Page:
Comment 17 Nicholas Johnson 2019-02-26 14:12:55 UTC
Yikes, you have a serious system there. My dream would be to have the 32-core to destroy kernel compilation times but holding off until I can fully abandon Windows (Windows has no hope of managing Thunderbolt without BIOS support).

Everything I have been doing has been working toward being able to abandon Intel CPUs altogether finally. Which means making sure Thunderbolt can work on AMD and ARM. I like Intel for NICs (SR-IOV Intel X550 T2 is my preferred device) and Thunderbolt, maybe Optane when they start to make proper M.2 2280 ones. That's it.

Back on track. Any time. Good to know the test was of use.

Ah, so you did 4-core non-HT before? Interesting. So I take it that the queues are either limited to the number of logical processors, or are affected in some way by too many cores accessing them out of order i.e. if cores <= queues then that serialises the accesses sufficiently?

I have an i7-4930K at my disposal - I could try it on that by installing Titan Ridge in it.

Understandable with SSH. Been there, done that.

Anyways, this is great! We made significant progress. Cheers!
Comment 18 Dmitry Bogdanov 2019-02-26 14:31:49 UTC
 We found the root cause of the issue. That was a missed line in the upstream driver in the configuration of a number of Traffic Classes and a number of Queues per TC.

Here is the patch that will be sent to the upstream:

diff --git a/drivers/net/ethernet/aquantia/atlantic/hw_atl/hw_atl_b0.c b/drivers/net/ethernet/aquantia/atlantic/hw_atl/hw_atl_b0.c
index b58ca7cb8e9d..fbba300c1d01 100644
--- a/drivers/net/ethernet/aquantia/atlantic/hw_atl/hw_atl_b0.c
+++ b/drivers/net/ethernet/aquantia/atlantic/hw_atl/hw_atl_b0.c
@@ -275,6 +275,9 @@ static int hw_atl_b0_hw_offload_set(struct aq_hw_s *self,
 static int hw_atl_b0_hw_init_tx_path(struct aq_hw_s *self)
+       /* Tx TC/Queue number config */
+       hw_atl_rpb_tps_tx_tc_mode_set(self, 1U);
        hw_atl_thm_lso_tcp_flag_of_first_pkt_set(self, 0x0FF6U);
        hw_atl_thm_lso_tcp_flag_of_middle_pkt_set(self, 0x0FF6U);
        hw_atl_thm_lso_tcp_flag_of_last_pkt_set(self, 0x0F7FU);
Comment 19 Dmitry Bogdanov 2019-02-26 14:53:54 UTC
Sorry, here is full patch:

diff --git a/drivers/net/ethernet/aquantia/atlantic/hw_atl/hw_atl_b0.c b/drivers/net/ethernet/aquantia/atlantic/hw_atl/hw_atl_b0.c
index b58ca7cb8e9d..fbba300c1d01 100644
--- a/drivers/net/ethernet/aquantia/atlantic/hw_atl/hw_atl_b0.c
+++ b/drivers/net/ethernet/aquantia/atlantic/hw_atl/hw_atl_b0.c
@@ -275,6 +275,9 @@ static int hw_atl_b0_hw_offload_set(struct aq_hw_s *self,
 static int hw_atl_b0_hw_init_tx_path(struct aq_hw_s *self)
+	/* Tx TC/Queue number config */
+	hw_atl_rpb_tps_tx_tc_mode_set(self, 1U);
 	hw_atl_thm_lso_tcp_flag_of_first_pkt_set(self, 0x0FF6U);
 	hw_atl_thm_lso_tcp_flag_of_middle_pkt_set(self, 0x0FF6U);
 	hw_atl_thm_lso_tcp_flag_of_last_pkt_set(self, 0x0F7FU);
diff --git a/drivers/net/ethernet/aquantia/atlantic/hw_atl/hw_atl_llh.c b/drivers/net/ethernet/aquantia/atlantic/hw_atl/hw_atl_llh.c
index 939f77e2e117..8ac7a67b15c1 100644
--- a/drivers/net/ethernet/aquantia/atlantic/hw_atl/hw_atl_llh.c
+++ b/drivers/net/ethernet/aquantia/atlantic/hw_atl/hw_atl_llh.c
@@ -1274,6 +1274,15 @@ void hw_atl_tpb_tx_buff_en_set(struct aq_hw_s *aq_hw, u32 tx_buff_en)
 			    HW_ATL_TPB_TX_BUF_EN_SHIFT, tx_buff_en);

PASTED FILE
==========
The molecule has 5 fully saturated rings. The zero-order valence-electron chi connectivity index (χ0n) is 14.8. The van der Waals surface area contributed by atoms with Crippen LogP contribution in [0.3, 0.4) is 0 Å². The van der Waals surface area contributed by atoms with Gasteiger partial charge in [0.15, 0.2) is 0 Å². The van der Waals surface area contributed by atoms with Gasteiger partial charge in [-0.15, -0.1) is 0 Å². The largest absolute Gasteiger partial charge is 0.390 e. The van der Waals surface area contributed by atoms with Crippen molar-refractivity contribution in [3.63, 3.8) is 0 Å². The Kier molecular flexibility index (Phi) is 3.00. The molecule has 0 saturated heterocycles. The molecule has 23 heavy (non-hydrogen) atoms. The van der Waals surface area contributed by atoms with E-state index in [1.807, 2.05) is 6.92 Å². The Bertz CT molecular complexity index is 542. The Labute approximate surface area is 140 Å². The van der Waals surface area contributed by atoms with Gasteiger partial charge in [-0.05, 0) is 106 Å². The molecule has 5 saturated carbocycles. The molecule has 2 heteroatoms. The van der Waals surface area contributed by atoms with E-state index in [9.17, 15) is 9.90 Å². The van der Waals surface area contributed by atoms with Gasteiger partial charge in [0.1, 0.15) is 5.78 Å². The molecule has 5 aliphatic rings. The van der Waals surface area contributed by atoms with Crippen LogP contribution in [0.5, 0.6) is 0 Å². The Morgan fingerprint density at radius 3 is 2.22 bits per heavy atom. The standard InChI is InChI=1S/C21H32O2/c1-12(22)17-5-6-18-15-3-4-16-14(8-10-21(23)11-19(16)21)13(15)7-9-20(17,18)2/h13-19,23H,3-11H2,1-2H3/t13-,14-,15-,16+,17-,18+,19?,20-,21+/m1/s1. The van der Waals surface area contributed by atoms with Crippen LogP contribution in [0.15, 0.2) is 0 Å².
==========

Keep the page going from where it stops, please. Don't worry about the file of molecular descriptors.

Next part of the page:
+void hw_atl_rpb_tps_tx_tc_mode_set(struct aq_hw_s *aq_hw,
+				   u32 tx_traf_class_mode)
+	aq_hw_write_reg_bit(aq_hw, HW_ATL_TPB_TX_TC_MODE_ADDR,
+			tx_traf_class_mode);
 void hw_atl_tpb_tx_buff_hi_threshold_per_tc_set(struct aq_hw_s *aq_hw,
 						u32 tx_buff_hi_threshold_per_tc,
 					 u32 buffer)
diff --git a/drivers/net/ethernet/aquantia/atlantic/hw_atl/hw_atl_llh.h b/drivers/net/ethernet/aquantia/atlantic/hw_atl/hw_atl_llh.h
index 03c570d115fe..f529540bfd7e 100644
--- a/drivers/net/ethernet/aquantia/atlantic/hw_atl/hw_atl_llh.h
+++ b/drivers/net/ethernet/aquantia/atlantic/hw_atl/hw_atl_llh.h
@@ -605,6 +605,10 @@ void hw_atl_thm_lso_tcp_flag_of_middle_pkt_set(struct aq_hw_s *aq_hw,
 /* tpb */
+/* set TX Traffic Class Mode */
+void hw_atl_rpb_tps_tx_tc_mode_set(struct aq_hw_s *aq_hw,
+				   u32 tx_traf_class_mode);
 /* set tx buffer enable */
 void hw_atl_tpb_tx_buff_en_set(struct aq_hw_s *aq_hw, u32 tx_buff_en);
diff --git a/drivers/net/ethernet/aquantia/atlantic/hw_atl/hw_atl_llh_internal.h b/drivers/net/ethernet/aquantia/atlantic/hw_atl/hw_atl_llh_internal.h
index 8470d92db812..e91ffce005f1 100644
--- a/drivers/net/ethernet/aquantia/atlantic/hw_atl/hw_atl_llh_internal.h
+++ b/drivers/net/ethernet/aquantia/atlantic/hw_atl/hw_atl_llh_internal.h
@@ -1948,6 +1948,19 @@
 /* default value of bitfield tx_buf_en */
+/* register address for bitfield tx_tc_mode */
+#define HW_ATL_TPB_TX_TC_MODE_ADDR 0x00007900
+/* bitmask for bitfield tx_tc_mode */
+#define HW_ATL_TPB_TX_TC_MODE_MSK 0x00000100
+/* inverted bitmask for bitfield tx_tc_mode */
+/* lower bit position of bitfield tx_tc_mode */
+/* width of bitfield tx_tc_mode */
+/* default value of bitfield tx_tc_mode */
 /* tx tx{b}_hi_thresh[c:0] bitfield definitions
  * preprocessor definitions for the bitfield "tx{b}_hi_thresh[c:0]".
  * parameter: buffer {b} | stride size 0x10 | range [0, 7]
Comment 20 Nicholas Johnson 2019-02-26 23:09:20 UTC
Patch is corrupt, please add as attachment so that bugzilla does not interfere with the text. Cheers
Comment 21 Nicholas Johnson 2019-02-26 23:23:54 UTC
Managed to manually ungarble patch, and it works! Good job!
Comment 22 Nicholas Johnson 2019-02-26 23:34:04 UTC
Created attachment 281369 [details]
Apply this patch with "git apply" at root of source.

This way the line breaks cannot be interfered with by Bugzilla.